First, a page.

Lafayette, Louisiana: Where Crawfish Is King
During Lent, when visiting the Louisiana town of Lafayette (which is the most Catholic city in America, by the way), you'll probably get two suggestions from locals on what to do for entertainment. Either you attend a crawfish boil somewhere in town, or you host one yourself. We did a bit of both.
Along with a small but mighty squad representing Southern Living, I had the assignment of putting together a crawfish boil for my first-ever visit to Lafayette, and capturing the story of our Cajun culinary adventure for the pilot episode of Southern Living's Like a Local video series. It would turn out to be just as much fun as it sounds, but we clearly had work to do in order to properly meet the challenge and do it right.
We started out at Old Tyme Grocery, which in addition to selling pantry items and snacks is also a locally famous sandwich shop where the super-sized poorboys have been unbelievably delicious for 40 years, according to devoted customers who were already waiting in line before the doors opened. It's run today by Becca Kennedy, who grew up working alongside her father Glenn Murphree working in the shop, and who's watched thousands of hungry Catholics storm the shop every Friday during Lent since she was a kid. Becca graciously took time to show me how to make Old Tyme's poorboy (yes, they spell it out), and even let me loose in the kitchen during their morning rush. Even with my first-time hands, I can report that figuring out why so many folks rush the store for this sandwich only required taking that first huge bite of perfectly crusty bread, crunchy fried crawfish, and smoothly slathered mayo. It's an ironically rich feeling to say the least.
With a bar set for how seriously Lafayettiens take their crawfish, we set out to go fishing. We found a crawfish farm in nearby Crowley, Louisiana, where I was loaned a pair of pelvis-high work boots by owner Nick Leonards, whose family has operated the farm for generations. Wide, flat, and full of swamp water, Nick gave me a literal boots-on-the-ground tour of the sprawling wetlands, where he showed me how the farm alternates between crawfishing and rice farming, and gave me a crash course on how you harvest tiny freshwater crustaceans. And when I say crash course, I mean just that — if you've ever walked in a swamp, trying to keep pace with a crawfishing family scion's expert stride through slippery mud, you know how easy it is to lose balance. Thankfully my feet, or at least my borrowed leg-length rubber boots, didn't fail me.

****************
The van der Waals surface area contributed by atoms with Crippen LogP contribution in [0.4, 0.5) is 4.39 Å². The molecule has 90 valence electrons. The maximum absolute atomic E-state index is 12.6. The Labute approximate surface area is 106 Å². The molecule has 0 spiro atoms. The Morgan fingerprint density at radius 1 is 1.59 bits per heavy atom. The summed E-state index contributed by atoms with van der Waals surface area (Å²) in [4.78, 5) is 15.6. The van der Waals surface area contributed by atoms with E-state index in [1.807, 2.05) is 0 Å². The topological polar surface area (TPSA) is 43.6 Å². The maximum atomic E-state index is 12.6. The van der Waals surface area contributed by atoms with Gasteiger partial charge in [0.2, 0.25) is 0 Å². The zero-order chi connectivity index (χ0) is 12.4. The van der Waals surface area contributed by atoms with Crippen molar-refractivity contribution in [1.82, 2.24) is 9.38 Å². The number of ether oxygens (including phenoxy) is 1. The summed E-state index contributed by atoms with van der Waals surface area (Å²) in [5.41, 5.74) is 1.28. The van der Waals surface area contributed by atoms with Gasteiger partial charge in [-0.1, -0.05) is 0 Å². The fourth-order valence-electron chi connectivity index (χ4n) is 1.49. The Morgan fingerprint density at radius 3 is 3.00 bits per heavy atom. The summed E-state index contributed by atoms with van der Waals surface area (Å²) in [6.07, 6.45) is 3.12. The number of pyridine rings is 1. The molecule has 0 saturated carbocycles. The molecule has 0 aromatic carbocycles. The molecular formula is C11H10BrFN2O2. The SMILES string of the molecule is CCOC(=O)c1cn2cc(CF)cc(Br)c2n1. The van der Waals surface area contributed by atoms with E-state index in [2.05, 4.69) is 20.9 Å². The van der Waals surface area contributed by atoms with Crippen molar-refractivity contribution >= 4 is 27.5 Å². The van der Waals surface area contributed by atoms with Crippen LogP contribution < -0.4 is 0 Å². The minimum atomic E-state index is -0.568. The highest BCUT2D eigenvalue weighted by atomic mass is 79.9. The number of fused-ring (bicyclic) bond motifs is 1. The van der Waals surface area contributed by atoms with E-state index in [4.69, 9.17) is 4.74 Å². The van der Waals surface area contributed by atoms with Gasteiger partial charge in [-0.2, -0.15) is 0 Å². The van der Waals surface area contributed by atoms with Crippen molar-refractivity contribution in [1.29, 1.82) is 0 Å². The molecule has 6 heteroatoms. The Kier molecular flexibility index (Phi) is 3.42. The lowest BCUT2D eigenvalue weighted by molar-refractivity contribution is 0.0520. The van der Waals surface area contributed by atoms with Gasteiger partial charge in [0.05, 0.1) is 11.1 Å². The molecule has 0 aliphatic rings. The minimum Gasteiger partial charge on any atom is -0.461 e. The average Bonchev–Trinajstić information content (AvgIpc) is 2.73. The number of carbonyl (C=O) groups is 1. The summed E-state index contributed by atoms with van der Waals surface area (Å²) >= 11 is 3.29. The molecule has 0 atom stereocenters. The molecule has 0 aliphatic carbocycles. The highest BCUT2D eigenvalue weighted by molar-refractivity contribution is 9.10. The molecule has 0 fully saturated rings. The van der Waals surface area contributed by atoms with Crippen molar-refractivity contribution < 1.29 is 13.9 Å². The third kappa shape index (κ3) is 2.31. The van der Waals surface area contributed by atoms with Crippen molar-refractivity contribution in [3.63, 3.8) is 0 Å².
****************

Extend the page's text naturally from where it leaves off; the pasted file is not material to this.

Once we'd captured, sorted, cleaned, and bagged the crawdaddies, we left the farm heading back to Lafayette for more crawfish boil essentials. You definitely don't just catch crawfish and throw them in a pot of boiling water expecting a pleasant outcome — that fish would certainly be cray. You need someone whose crawfish boil skills are second-to-none. So we called Deundre Zachery, whose Ragin Cajun Louisiana Kitchen Food Truck is all the rage, and convinced him to cook for us. Then we realized we needed beer, so we paid a visit to Parish Brewing, where founder Andrew Godley gave us a few cases of his crisp, slightly sweet Canebrake wheat ale to pair with our crawfish feast. And what's a crawfish boil without great music? The answer: not quite as great. So when we invited Zydeco legend Jeffery Broussard, we were thrilled and grateful that he showed up with his accordion and fellow "Creole Cowboy" who brought a wearable washboard for accompanying percussion.
Boy was it a time.
There's much more to this city of 120,000 residents than crawfish boils. There's a lovely coffee shop in downtown Lafayette called Rêve Coffee Roasters, and we had a fantastic dinner together at Vestal, an innovative new restaurant that opened in spring 2021. But what I'll remember the most is running around chasing down the delicious little red critters that are so closely tied to the cultural identity of this beautiful Louisiana town, and learning from locals exactly how a proper crawfish boil is done.